We’ve worked with Warwick Arts Centre since 2009 when we were asked to relaunch their main website. In the time since, we’ve worked with their marketing team to provide the digital means to make their work more effective.
Around the office, we often say that they should be used as a case study for how to do this kind digital/marketing integration properly. However, the small team at Warwick Arts Centre spend more time promoting their venue and shows than talking at conferences, so we thought we’d take matters in our own hands and write something about them ourselves.
This post will briefly cover:
• Main website and content management system
• Mobile-friendly website
• Email marketing
• Venue screens
• Facebook integration
• Overall strategy
Introducing Warwick Arts Centre
First of all, for those that don’t know, Warwick Arts Centre is situated at the heart of the University of Warwick in Coventry and is one of the largest arts centres in the UK outside of London, with audiences that number 200,000+ a year. There are five performance venues – a concert hall, theatre, two studio spaces, cinema and gallery with other creative spaces around the building.
With a programme that spans everything from a classical concert series, independent cinema, theatre, pop music and exhibitions, the Arts Centre’s digital content has to appeal to a diverse audience, 30% of whom are young people under the age of 26.
This is the foundation for everything that has followed, and a piece of work that we’re very proud of. The site is powered by Backstage, the CMS that we developed specifically to handle the demands of arts centres, especially ones that present a high volume of shows across a variety of venues. Clients always tell us how easy it is to use, but under the hood the programming architecture is correct, the code is clean and it’s SEO friendly too.
Backstage also powers all of the other features that we’ve built – either by serving the required information or by bringing additional functionality into the marketing team’s existing workflow.
We’d seen an increase in mobile traffic across many of our clients’ website and were aware that, good as the main website is, the mobile user was not being catered for adequately. The solution was to create a mobile-friendly version of the website that works across operating systems, with most traffic coming from iPhones, followed by Android and Blackberry devices.
The effect on mobile traffic was immediate and has been sustained. This graph shows visits in the months before and after the mobile site’s launch:
Impressive, right? We think it’s still one of the better mobile website implementations we’ve seen for an arts organisation, so we were really pleased with how well it went down at the recent Arts Marketing Association conference, where it was used as an example in at least two sessions.
We’ve integrated listings information from Backstage into a set of flexible email templates that make marketing emails visually rich and easier to pull together. A simple system pulls in images, associated information and links to tickets with campaign URLs so they can be properly tracked with Google Analytics.
Large screens all over Warwick Arts Centre’s foyers display information about current exhibitions, upcoming shows and special offers. In fact, the screens are very flexible – they’re also used to direct people to social media profiles (for instance, reminding people to follow Warwick Arts Centre on Twitter) and will eventually incorporate comments on social media accounts.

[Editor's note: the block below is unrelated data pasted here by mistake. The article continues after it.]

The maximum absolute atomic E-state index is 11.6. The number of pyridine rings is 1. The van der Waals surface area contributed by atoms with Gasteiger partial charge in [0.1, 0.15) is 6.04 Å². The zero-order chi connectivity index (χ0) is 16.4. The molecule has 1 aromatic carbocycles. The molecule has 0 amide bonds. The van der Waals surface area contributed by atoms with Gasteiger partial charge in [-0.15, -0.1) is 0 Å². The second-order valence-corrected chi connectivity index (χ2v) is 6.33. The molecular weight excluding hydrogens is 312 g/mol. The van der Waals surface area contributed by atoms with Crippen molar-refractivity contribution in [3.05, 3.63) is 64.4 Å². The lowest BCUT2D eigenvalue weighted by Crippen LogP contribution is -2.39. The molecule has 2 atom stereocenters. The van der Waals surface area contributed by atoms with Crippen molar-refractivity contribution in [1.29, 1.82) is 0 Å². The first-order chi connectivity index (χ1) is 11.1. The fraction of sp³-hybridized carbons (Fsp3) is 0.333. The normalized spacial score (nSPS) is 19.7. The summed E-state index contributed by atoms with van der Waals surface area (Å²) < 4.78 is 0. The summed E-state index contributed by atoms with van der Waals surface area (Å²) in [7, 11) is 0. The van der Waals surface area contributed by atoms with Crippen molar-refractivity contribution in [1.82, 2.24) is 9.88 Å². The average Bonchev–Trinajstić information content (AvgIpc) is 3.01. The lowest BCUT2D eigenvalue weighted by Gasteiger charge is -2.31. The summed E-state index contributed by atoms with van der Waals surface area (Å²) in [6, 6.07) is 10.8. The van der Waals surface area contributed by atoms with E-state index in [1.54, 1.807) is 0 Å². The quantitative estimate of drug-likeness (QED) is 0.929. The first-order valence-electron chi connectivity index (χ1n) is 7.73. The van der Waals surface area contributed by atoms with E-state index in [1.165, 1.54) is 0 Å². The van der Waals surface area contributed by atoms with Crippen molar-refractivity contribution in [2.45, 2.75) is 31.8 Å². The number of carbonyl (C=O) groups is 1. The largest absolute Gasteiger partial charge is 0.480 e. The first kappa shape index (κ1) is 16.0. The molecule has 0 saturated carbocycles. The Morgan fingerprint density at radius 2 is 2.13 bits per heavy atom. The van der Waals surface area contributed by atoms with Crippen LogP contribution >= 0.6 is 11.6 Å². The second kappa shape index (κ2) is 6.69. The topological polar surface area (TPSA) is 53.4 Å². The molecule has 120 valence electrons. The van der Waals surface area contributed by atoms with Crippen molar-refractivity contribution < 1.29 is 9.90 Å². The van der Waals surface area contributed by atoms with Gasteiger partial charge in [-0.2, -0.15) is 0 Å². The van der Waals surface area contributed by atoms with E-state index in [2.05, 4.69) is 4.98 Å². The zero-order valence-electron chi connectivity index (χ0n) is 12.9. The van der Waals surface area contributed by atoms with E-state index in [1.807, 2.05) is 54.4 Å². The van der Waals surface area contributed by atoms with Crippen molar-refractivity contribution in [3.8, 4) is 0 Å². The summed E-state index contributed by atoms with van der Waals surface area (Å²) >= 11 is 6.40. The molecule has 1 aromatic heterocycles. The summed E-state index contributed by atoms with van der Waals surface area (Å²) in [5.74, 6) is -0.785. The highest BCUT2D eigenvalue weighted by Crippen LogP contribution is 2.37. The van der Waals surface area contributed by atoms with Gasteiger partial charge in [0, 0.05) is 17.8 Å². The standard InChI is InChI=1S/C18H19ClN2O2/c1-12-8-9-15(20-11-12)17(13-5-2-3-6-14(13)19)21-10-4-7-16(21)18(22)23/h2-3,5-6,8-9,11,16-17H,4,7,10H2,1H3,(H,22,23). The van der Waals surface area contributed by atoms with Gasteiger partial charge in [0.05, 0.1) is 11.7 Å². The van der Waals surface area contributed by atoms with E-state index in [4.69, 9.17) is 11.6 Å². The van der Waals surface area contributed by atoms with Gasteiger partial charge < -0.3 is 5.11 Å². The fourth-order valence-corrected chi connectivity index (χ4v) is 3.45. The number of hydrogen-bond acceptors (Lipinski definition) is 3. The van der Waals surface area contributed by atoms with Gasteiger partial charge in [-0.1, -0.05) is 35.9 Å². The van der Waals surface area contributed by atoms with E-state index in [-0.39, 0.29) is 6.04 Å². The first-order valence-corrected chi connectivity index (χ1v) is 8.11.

As with the emails, this information is pulled from Backstage. For instance, when a show is identified as ‘promoted’, a slide is pulled together from available information, images and video. That slide then goes into rotation on the venue’s screens – including in the cinema, where information is shown before screenings.
Having got their own house in order with all of the above, attention has moved to social platforms, and Facebook in particular. On the Warwick Arts Centre Facebook Page itself:
• We recently launched a new What’s On tab which links through to the main site for ticket buying. It’s actually a modified version of the mobile site, allowing us to give even greater value for that earlier work
• We’re about to give the page an optional ‘Likegate’ or splash page for the site to coax visitors to Like the Page
We’ve done a lot more with Facebook on the main site recently too. When a member of the marketing team uploads information about a new event, they can choose to have a Facebook Event published automatically (saving the effort of doing this separately). We’ve not seen that done anywhere else.
We’ve integrated Facebook Connect, giving people information about their friends’ interactions with the site when they log in. They can also RSVP to Facebook events via the show information pages and see which of their friends are attending.
We don’t just react to briefs that we’re given – we’ve developed a good, two-way dialogue with Warwick Arts Centre, scheduling regular strategy review meetings to keep up with what’s happening at the venues. That way, we can check that everything’s working as well as it should do, suggest solutions to any problems the marketing team might have and present any new ideas that we’ve come up with.
This has allowed us (meaning ourselves and the client) to build up all of the above functionality in a measured and strategic manner. And we’ve not stopped yet – this is a work in progress, with more features on the way as we start to look at functionality offered by location-based services and more.
Get in touch
We hope you found this case study interesting. If you’‘d like to talk about how we can work with you in a similar way then please just get in touch.